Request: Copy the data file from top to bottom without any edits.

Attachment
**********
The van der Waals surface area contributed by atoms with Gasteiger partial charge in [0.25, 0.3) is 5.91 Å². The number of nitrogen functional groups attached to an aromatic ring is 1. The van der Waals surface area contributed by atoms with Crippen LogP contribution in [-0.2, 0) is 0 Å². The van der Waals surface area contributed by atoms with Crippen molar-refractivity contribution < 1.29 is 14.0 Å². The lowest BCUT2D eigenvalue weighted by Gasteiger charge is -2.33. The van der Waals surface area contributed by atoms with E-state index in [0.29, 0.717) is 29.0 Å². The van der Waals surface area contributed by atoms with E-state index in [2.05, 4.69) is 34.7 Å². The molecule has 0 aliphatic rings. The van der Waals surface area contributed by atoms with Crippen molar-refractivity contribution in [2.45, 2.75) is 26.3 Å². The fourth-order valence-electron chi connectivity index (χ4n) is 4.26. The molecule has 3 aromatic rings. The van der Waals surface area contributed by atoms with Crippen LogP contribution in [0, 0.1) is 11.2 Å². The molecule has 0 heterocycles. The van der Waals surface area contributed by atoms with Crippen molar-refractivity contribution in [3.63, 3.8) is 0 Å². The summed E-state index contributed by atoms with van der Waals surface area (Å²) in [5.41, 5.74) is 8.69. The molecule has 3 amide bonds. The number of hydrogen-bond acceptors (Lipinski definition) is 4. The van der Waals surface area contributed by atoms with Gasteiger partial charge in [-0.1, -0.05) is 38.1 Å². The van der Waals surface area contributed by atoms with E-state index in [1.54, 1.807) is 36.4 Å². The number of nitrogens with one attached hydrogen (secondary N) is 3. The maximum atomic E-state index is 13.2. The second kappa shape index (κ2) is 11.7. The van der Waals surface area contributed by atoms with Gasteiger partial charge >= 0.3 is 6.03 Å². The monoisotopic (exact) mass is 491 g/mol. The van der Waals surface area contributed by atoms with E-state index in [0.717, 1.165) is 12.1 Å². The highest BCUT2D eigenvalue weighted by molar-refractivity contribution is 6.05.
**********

The van der Waals surface area contributed by atoms with Gasteiger partial charge in [0.25, 0.3) is 5.91 Å². The number of nitrogen functional groups attached to an aromatic ring is 1. The van der Waals surface area contributed by atoms with Crippen LogP contribution in [-0.2, 0) is 0 Å². The van der Waals surface area contributed by atoms with Crippen molar-refractivity contribution < 1.29 is 14.0 Å². The lowest BCUT2D eigenvalue weighted by Gasteiger charge is -2.33. The van der Waals surface area contributed by atoms with E-state index in [0.29, 0.717) is 29.0 Å². The van der Waals surface area contributed by atoms with E-state index in [2.05, 4.69) is 34.7 Å². The molecule has 0 aliphatic rings. The van der Waals surface area contributed by atoms with Crippen molar-refractivity contribution in [2.45, 2.75) is 26.3 Å². The fourth-order valence-electron chi connectivity index (χ4n) is 4.26. The molecule has 3 aromatic rings. The van der Waals surface area contributed by atoms with Crippen LogP contribution in [0, 0.1) is 11.2 Å². The molecule has 0 heterocycles. The van der Waals surface area contributed by atoms with Crippen molar-refractivity contribution in [3.63, 3.8) is 0 Å². The summed E-state index contributed by atoms with van der Waals surface area (Å²) in [5.41, 5.74) is 8.69. The molecule has 3 amide bonds. The number of hydrogen-bond acceptors (Lipinski definition) is 4. The van der Waals surface area contributed by atoms with Gasteiger partial charge in [-0.1, -0.05) is 38.1 Å². The van der Waals surface area contributed by atoms with E-state index in [1.54, 1.807) is 36.4 Å². The number of nitrogens with one attached hydrogen (secondary N) is 3. The maximum atomic E-state index is 13.2. The second kappa shape index (κ2) is 11.7. The van der Waals surface area contributed by atoms with Gasteiger partial charge >= 0.3 is 6.03 Å². The monoisotopic (exact) mass is 491 g/mol. The van der Waals surface area contributed by atoms with E-state index in [0.717, 1.165) is 12.1 Å². The highest BCUT2D eigenvalue weighted by molar-refractivity contribution is 6.05.